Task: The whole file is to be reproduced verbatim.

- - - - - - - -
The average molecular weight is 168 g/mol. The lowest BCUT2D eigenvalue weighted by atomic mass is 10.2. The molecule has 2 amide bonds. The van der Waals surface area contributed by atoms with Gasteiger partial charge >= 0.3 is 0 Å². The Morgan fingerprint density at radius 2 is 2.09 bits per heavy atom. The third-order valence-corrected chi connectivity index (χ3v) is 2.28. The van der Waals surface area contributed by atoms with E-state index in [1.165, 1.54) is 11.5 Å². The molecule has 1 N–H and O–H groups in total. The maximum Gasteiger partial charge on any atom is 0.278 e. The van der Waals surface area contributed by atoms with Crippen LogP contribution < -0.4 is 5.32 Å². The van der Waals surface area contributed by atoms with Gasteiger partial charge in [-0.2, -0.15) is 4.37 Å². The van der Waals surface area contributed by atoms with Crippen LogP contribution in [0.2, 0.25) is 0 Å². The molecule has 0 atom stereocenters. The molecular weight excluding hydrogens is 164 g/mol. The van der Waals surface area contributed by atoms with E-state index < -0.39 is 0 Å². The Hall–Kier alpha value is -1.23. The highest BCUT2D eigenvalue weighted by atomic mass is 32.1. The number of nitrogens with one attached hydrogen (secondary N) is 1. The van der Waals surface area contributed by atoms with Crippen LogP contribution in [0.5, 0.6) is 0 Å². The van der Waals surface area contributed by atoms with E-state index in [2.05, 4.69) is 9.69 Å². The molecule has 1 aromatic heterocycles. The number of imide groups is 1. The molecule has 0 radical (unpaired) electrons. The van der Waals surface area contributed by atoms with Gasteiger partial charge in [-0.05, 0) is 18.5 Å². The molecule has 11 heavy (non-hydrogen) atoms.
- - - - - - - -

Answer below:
The average molecular weight is 168 g/mol. The lowest BCUT2D eigenvalue weighted by atomic mass is 10.2. The molecule has 2 amide bonds. The van der Waals surface area contributed by atoms with Gasteiger partial charge >= 0.3 is 0 Å². The Morgan fingerprint density at radius 2 is 2.09 bits per heavy atom. The third-order valence-corrected chi connectivity index (χ3v) is 2.28. The van der Waals surface area contributed by atoms with E-state index in [1.165, 1.54) is 11.5 Å². The molecule has 1 N–H and O–H groups in total. The maximum Gasteiger partial charge on any atom is 0.278 e. The van der Waals surface area contributed by atoms with Crippen LogP contribution < -0.4 is 5.32 Å². The van der Waals surface area contributed by atoms with Gasteiger partial charge in [-0.2, -0.15) is 4.37 Å². The van der Waals surface area contributed by atoms with Crippen LogP contribution in [0.2, 0.25) is 0 Å². The molecule has 0 atom stereocenters. The molecular weight excluding hydrogens is 164 g/mol. The van der Waals surface area contributed by atoms with E-state index < -0.39 is 0 Å². The Hall–Kier alpha value is -1.23. The highest BCUT2D eigenvalue weighted by atomic mass is 32.1. The number of nitrogens with one attached hydrogen (secondary N) is 1. The van der Waals surface area contributed by atoms with Crippen LogP contribution in [0.5, 0.6) is 0 Å². The van der Waals surface area contributed by atoms with E-state index in [2.05, 4.69) is 9.69 Å². The molecule has 1 aromatic heterocycles. The number of imide groups is 1. The molecule has 0 radical (unpaired) electrons. The van der Waals surface area contributed by atoms with Gasteiger partial charge in [-0.05, 0) is 18.5 Å². The molecule has 11 heavy (non-hydrogen) atoms.